Each of us, every day, has to manage large amounts of new information coming at us in a continuous avalanche. Most of this information comes at us digitally, and there are many tools (my favourite being Evernote) to capture and organise this deluge. But what about the physical inputs? Are there effective ways of capturing and organising all the bits of paper, handouts, reports and receipts that pass through our hands every day? We all have our own method for dealing with and organising these bits of paper, but few of us have ever thought about whether it could be improved until we lose something important. In this post, I’d like to share 3 simple yet non-obvious ways to make your life tidier and more organised.
1. Put a big box on your desk.
Have you ever arrived at your desk in a rush to get started on something urgent and important only to find it in a mess and then spend 45 minutes tidying it up, by which time you’ve lost the momentum and urgency to start what you came to do? We procrastinate more when faced with important tasks, as these are often the ones that require us to think and write, and thinking and writing is a risky business, one that leaves us open to failure and ridicule. However, thinking and writing are also what makes you special and hopefully irreplaceable in your organisation. It’s important to get started as soon as possible when the mood takes you. However, it’s also important to work in an environment that is tidy and doesn’t distract you. The solution is simple. Get yourself a big box the size of a microwave (the cardboard box that your microwave came packed in is perfect!). Even better, but not essential, is a box with a lid. This box is now your general purpose InBox for everything that arrives at your desk during the day. If your desk is untidy, but you need to work, just throw everything into the box and sort it out later. If someone hands you something while you are working, don’t stop what you are doing to file it, or read it, just drop it in the box out of view. However, don’t keep throwing stuff into this box until it is overflowing. Every few hours, or once a day, give yourself a limited amount of time (e.g. 20 minutes) and take out each thing in the box and either file it or trash it or put it away. This box isn’t just for documents. If there are cables, or pens, or shoes on your table, they can be put in there also (this is why it’s important for the box to be big).
2. Put a mobile InBox in your bag.
If you get a receipt for a company expense, where do you put it? In your pocket? In your wallet? In the glove compartment of the car? If someone gives you a business card, where do you store it? If you have documents and important bits of paper lying around everywhere, part of you, whether you realise it or not, is going to be anxious about forgetting or losing something important. And this anxiousness will stop you from being fully present when you are with family and friends, and it will prevent you from concentrating 100% on the task at hand. The key to reducing this anxiousness is to have a trusted system in place for capturing all the stuff that comes into your life. A key part of such a system is to have a mobile InBox, a dedicated folder into which you put everything new that comes into your possession while you are away from your desk. For example, if I go to a meeting and someone gives me a report, I put it in this folder. When I go to a restaurant to eat, I put the receipt in this folder. When I go to a training workshop, I put the handouts in this folder. Do I open this folder and file everything when I get back to my desk? No, instead I just dump everything from my mobile InBox into my big Inbox on my desk and organise it later when there is a lull in my work or when I am feeling too tired for important work (e.g. after lunch).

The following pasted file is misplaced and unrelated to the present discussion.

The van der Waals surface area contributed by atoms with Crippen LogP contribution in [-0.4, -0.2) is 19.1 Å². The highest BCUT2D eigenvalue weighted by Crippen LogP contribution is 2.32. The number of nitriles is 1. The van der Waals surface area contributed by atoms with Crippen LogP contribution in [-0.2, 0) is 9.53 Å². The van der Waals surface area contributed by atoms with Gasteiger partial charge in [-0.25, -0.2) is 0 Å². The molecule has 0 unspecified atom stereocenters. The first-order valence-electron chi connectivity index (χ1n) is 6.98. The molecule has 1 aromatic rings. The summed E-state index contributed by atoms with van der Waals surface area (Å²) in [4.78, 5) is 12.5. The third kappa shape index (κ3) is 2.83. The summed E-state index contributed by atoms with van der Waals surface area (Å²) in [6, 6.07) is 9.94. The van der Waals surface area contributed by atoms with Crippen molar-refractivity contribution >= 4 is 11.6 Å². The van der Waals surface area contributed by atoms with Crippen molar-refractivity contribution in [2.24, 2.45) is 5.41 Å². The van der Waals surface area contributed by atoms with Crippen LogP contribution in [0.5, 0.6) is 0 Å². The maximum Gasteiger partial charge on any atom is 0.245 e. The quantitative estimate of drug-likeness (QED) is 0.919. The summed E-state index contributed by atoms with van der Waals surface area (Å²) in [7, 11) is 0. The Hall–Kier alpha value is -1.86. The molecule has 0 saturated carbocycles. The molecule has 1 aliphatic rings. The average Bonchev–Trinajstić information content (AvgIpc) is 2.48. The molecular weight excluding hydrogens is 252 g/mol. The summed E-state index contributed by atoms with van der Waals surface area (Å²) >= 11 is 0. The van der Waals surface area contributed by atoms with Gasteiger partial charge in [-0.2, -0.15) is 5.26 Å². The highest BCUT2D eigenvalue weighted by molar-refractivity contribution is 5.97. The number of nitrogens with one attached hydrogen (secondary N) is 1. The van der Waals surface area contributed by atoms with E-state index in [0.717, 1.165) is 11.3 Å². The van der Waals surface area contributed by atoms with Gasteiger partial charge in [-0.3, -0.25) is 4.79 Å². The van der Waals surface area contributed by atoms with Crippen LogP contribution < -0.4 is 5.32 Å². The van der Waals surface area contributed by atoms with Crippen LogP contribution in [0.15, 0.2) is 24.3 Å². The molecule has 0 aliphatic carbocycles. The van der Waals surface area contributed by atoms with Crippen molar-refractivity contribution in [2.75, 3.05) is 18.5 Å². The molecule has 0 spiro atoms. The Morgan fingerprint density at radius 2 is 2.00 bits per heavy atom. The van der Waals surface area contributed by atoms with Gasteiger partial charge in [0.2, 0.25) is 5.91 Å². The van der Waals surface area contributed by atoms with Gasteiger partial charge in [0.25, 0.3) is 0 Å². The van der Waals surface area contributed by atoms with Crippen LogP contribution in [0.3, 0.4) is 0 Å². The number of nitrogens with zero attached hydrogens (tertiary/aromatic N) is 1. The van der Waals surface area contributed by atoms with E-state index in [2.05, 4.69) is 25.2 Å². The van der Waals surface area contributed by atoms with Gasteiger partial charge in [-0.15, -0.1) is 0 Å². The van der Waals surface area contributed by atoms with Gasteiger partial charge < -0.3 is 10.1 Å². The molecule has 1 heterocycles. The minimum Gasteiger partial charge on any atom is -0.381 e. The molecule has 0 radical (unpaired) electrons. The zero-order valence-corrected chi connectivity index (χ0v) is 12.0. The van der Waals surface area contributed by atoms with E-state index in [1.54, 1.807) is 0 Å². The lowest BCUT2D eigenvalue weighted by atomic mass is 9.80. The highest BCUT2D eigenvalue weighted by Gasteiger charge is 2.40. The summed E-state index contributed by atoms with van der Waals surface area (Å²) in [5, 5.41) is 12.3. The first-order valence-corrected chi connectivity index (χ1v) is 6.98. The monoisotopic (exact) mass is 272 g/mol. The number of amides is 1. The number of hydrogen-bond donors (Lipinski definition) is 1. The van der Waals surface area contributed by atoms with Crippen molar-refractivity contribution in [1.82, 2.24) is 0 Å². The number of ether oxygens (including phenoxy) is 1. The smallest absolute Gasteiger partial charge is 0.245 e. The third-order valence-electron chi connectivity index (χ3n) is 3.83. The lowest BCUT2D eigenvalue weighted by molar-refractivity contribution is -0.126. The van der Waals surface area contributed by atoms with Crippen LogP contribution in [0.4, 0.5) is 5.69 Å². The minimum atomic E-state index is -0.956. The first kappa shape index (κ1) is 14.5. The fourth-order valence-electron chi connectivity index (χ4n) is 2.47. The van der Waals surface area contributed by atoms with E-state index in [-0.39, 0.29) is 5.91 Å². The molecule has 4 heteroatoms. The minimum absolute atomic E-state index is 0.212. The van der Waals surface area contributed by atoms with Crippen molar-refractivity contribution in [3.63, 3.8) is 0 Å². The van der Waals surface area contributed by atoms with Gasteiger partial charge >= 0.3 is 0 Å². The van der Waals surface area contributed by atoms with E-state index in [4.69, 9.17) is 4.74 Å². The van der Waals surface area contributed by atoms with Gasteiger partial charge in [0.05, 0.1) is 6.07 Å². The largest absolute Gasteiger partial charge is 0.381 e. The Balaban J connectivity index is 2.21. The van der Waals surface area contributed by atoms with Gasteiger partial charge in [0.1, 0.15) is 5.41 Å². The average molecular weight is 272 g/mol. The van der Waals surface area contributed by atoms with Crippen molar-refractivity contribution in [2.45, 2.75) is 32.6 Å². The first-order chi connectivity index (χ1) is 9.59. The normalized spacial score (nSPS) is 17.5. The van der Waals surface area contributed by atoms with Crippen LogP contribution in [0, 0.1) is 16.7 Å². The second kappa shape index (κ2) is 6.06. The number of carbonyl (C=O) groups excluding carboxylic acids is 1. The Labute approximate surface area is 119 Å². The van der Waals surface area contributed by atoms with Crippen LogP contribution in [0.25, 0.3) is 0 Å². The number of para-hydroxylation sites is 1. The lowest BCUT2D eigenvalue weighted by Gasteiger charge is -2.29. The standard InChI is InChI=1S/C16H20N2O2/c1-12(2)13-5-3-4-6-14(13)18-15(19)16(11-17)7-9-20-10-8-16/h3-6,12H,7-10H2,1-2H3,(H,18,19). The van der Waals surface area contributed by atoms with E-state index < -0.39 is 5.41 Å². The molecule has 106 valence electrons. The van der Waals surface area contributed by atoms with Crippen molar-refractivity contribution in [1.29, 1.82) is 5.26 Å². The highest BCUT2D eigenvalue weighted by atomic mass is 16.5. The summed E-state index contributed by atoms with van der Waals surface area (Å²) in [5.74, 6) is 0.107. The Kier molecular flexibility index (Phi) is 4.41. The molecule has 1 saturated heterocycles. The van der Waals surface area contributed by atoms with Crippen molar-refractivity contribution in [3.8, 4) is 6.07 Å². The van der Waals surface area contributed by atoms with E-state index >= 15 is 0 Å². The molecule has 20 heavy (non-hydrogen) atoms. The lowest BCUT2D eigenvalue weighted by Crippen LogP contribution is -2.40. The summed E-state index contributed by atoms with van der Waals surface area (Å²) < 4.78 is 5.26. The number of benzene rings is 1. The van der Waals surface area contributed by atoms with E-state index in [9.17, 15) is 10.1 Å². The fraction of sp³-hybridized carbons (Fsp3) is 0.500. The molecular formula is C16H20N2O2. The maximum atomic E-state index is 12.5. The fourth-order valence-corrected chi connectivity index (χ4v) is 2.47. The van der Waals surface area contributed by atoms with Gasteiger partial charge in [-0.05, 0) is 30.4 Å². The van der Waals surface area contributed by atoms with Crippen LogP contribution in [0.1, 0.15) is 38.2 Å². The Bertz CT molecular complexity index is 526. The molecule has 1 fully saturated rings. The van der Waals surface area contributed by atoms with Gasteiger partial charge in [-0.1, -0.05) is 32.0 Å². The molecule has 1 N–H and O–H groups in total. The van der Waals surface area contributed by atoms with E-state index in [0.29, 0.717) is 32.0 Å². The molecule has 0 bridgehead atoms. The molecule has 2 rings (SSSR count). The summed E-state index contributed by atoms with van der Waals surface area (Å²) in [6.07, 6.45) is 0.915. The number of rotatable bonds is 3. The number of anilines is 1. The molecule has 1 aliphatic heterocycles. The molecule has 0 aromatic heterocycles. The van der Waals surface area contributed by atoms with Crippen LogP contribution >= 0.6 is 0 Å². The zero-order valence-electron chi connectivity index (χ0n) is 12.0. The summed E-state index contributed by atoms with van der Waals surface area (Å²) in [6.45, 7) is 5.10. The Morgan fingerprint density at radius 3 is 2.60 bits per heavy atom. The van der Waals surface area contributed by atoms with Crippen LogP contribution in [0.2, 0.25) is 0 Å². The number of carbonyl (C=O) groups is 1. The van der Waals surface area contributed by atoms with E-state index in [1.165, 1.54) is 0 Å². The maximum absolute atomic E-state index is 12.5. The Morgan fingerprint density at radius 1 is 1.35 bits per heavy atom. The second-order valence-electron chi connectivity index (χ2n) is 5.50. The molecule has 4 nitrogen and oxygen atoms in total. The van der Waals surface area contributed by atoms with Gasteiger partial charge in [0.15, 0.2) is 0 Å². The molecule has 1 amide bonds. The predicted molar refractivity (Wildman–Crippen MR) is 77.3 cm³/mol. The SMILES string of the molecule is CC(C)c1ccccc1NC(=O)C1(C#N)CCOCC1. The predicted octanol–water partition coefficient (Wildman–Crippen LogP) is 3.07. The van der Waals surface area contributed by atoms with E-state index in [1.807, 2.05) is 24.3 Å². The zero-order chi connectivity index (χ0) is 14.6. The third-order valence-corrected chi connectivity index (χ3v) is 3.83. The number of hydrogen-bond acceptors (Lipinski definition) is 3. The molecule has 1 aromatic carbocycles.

3. Have one Inbox for your Ideas.
I like trying out new note-taking apps on my phone and tablet. And I also like quality notebooks and pens. I used to have three or 4 notebooks on the go at the same time, and each month I’d be trying out a new app. The result was that I would write down a great idea while on the train and later I wouldn’t be able to find it as I couldn’t remember which notebook I’d written it in! Or even worse, I’d have the idea, but then have a mini-crisis about where I’d like to write it (in my moleskin with a pen, or on my tablet with a stylus, or on my laptop) by which time I’d have forgotten the idea! So, the best thing is to have just one notebook where you write down everything. It can be digital or physical. The most important thing is that you have this notebook on you at all times. For this reason, your phone makes a great notebook, just remember to only use one app all the time. Personally, I prefer a physical notebook as I like to draw and make diagrams and mind maps, and this is very difficult on a phone. I have a pocket sized notebook and pen that I carry with me everywhere. On a regular basis, I go through what I have written in the notebook and transfer the entries to my to-do list, or to documents I am working on. My notebook has notes from class, to-do lists, ideas, drawings, phone numbers, books to read etc. Sometimes, I will use my phone to take photos of the pages and upload them to Evernote, which has handwriting recognition.